4) Eskil of Strängnäs (d. 11th cent.). E. was an eleventh-century missionary in Södermanland south of Sweden's Lake Mälaren, martyred at Strängnäs. Medieval legend makes him an Englishman and has him stoned to death on 11. June 1080. In view of references to numerous small churches existing in Södermanland in the late eleventh century, some would place E.'s activity rather earlier, in the 1030s. E. was held to have been buried at his church at Tuna (part of today's Eskilstuna); until its dissolution in the sixteenth century an originally later twelfth-century monastery there received pilgrims at his shrine. E.'s cult was important enough regionally that his feast was in most places moved to today so as not to be trumped by that of St. Barnabas.
E., holding the stones that killed him, as depicted in the fifteenth-century vault paintings of Överselö kyrka in the diocese of Strängnäs:
E., in Fors kyrka (same diocese), at center in a group of figures from 1475:
While we're here, an illustrated, English-language page on Strängnäs cathedral:
5) Placidus of Roio (Bl.; d. 1248). According to his Vita by Paul of Celano, a monk of Santa Maria di Casanova (BHL 6865), today's less well known holy person of the Regno (also P. of Ocre) was born at a place called Rodium near Amiterno (i.e. today's Roio in Abruzzo's L'Aquila province). Poor and illiterate, humble and exceptionally good-hearted, as a young man he undertook a pilgrimage to Compostela, stayed there for a year, returned only to fall gravely ill, was bedridden for five years, got better, went on pilgrimage to Rome and to the sanctuary of St. Michael on the Gargano, was briefly an hermit, entered a nearby monastery and received the habit, transferred to another monastery, served at a priory church, withdrew when the prior's sister fell in lust with him, spent twelve years as a hermit high on a mountain near today's Ocre (AQ) in Abruzzo, and moved to a lower-lying woodland retreat after a priest had died of a fall while trying to reach him.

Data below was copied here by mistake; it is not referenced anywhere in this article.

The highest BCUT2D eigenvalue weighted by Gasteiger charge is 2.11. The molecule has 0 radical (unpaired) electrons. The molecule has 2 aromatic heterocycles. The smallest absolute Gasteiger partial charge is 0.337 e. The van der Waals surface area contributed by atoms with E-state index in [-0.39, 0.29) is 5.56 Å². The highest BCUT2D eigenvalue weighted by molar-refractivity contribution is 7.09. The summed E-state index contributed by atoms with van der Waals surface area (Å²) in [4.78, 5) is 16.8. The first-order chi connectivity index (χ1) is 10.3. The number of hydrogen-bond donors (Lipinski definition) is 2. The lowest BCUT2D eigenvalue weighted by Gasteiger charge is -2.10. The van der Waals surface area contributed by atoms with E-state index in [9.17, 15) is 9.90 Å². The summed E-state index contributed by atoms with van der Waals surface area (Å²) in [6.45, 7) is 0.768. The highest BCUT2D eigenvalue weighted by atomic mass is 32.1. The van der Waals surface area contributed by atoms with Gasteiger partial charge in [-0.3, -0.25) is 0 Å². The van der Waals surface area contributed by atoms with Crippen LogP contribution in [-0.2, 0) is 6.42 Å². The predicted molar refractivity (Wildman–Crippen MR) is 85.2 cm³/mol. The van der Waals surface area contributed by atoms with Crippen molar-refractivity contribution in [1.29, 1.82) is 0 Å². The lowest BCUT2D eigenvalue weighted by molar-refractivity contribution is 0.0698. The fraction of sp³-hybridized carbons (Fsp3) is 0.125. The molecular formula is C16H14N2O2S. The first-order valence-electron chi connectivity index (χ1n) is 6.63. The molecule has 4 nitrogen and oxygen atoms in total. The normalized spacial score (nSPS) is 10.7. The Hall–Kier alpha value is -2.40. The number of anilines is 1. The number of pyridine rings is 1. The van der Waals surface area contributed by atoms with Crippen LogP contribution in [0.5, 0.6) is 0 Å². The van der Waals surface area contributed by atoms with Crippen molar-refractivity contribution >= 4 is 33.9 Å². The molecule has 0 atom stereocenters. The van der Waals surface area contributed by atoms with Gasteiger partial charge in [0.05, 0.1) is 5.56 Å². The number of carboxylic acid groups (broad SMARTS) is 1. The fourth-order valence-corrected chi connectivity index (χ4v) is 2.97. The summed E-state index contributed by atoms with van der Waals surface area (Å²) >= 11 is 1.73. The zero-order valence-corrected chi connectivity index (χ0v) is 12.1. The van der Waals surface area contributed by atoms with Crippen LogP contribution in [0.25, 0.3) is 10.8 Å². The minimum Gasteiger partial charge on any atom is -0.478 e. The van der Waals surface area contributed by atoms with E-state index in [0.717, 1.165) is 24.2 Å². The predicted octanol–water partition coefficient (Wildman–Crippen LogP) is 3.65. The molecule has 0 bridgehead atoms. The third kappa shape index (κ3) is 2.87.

P. attracted disciples and in 1222 he founded, on land given to him by Berard of Ocre, count of Alba, the monastery of Santo Spirito in Ocre. With divine assistance the increasingly ascetic P. became an effective abbot. In 1248, with his health failing, he turned his house over to the Cistercians of Casanova (filiation: Clairvaux). Today is his _dies natalis_. P. was considered a Saint in the _Acta Sanctorum_ and in the _Bibliotheca Sanctorum_; in the RM and (to judge from numerous websites) in contemporary estimation he is a Blessed. Here's a view of what is now said to be his mountain cave:
P.'s monastery went into decline quickly; it was suppressed in 1692. After various uses and total abandonment it has now been restored as a tourist hotel whose website is here:
Many of the site's pages have views of the place. Here's one of a restored thirteenth-century fresco of the Madonna between Sts. Peter and Paul, with two donor figures identified as the count and countess of Ocre:
(last year's post revised)
To join the list, send the message: join medieval-religion YOUR NAME
to: [log in to unmask]
To send a message to the list, address it to:
[log in to unmask]
To leave the list, send the message: leave medieval-religion
to: [log in to unmask]
In order to report problems or to contact the list's owners, write to:
[log in to unmask]
For further information, visit our web site: